There is, after all, some evidence that Gen-Z youth report higher rates of mental health conditions, especially depression, than prior generations. However, we must ask whether they've simply normalized the reporting of this and getting more help, especially therapy, than generations prior. Alternatively, consider this piece by the "Is Gen Z more depressed?" which suggests actually higher rates of depression than earlier generations.
That said, author Mike Males' sensemaking is on point:
If schools gave the tiniest iota about student mental health, they’d start schooldays later to accommodate youthful circadian rhythms instead of grownup convenience, end the mind-warping stresses of high-stakes standardized testing, and diligently pursue abuse reports against school staff instead of covering them up.
If youths could sue adults for inflicting mental injury, schools would be among the first hauled into court. Right alongside legislators, whose starving of higher education by cutting taxes for selfish property owners fostered $1.7 trillion in student debt. Punitive lifelong debt to get an education drives student stresses not inflicted on older generations.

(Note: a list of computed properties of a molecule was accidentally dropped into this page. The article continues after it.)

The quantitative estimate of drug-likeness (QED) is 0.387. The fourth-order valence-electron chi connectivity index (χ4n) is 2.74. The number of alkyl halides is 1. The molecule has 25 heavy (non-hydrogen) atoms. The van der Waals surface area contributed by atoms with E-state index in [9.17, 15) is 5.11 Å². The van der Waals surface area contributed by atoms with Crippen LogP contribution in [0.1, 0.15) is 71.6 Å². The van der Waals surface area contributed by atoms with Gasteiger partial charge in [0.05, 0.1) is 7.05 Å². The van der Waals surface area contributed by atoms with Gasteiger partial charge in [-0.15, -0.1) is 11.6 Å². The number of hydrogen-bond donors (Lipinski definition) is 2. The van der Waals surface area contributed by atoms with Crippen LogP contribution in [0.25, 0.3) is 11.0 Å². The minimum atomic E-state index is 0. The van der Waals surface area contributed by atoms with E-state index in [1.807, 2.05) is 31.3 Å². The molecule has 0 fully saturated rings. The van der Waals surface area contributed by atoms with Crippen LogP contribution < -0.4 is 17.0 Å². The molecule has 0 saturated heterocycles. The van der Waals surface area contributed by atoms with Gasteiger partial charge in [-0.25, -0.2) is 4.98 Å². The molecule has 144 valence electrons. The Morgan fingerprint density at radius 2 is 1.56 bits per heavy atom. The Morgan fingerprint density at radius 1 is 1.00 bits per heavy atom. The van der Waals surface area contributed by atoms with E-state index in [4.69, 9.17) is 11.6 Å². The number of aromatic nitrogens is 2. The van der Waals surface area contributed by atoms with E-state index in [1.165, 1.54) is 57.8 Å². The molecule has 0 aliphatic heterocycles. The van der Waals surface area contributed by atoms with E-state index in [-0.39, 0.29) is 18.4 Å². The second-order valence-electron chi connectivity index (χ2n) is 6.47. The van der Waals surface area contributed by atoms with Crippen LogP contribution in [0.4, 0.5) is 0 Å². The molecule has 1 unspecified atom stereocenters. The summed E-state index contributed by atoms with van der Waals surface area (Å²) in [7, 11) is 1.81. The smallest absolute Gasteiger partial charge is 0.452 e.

Based on what we're witnessing currently in the Texas State Legislature where legislators—who are either Boomers or Gen-X-ers—are bringing a lot of stress and heartache to Gen-Z youth and younger millennials, I can't even imagine how one can be a young person and NOT be stressed or depressed by the hurtful agenda against them, their generation.
Post-pandemic life is still hard for lots of folks and these anti-diversity, anti-youth politicians are giving everybody a lot more grief than these youth, or anyone, deserve.
-Angela ValenzuelaPhoto by Liza Summer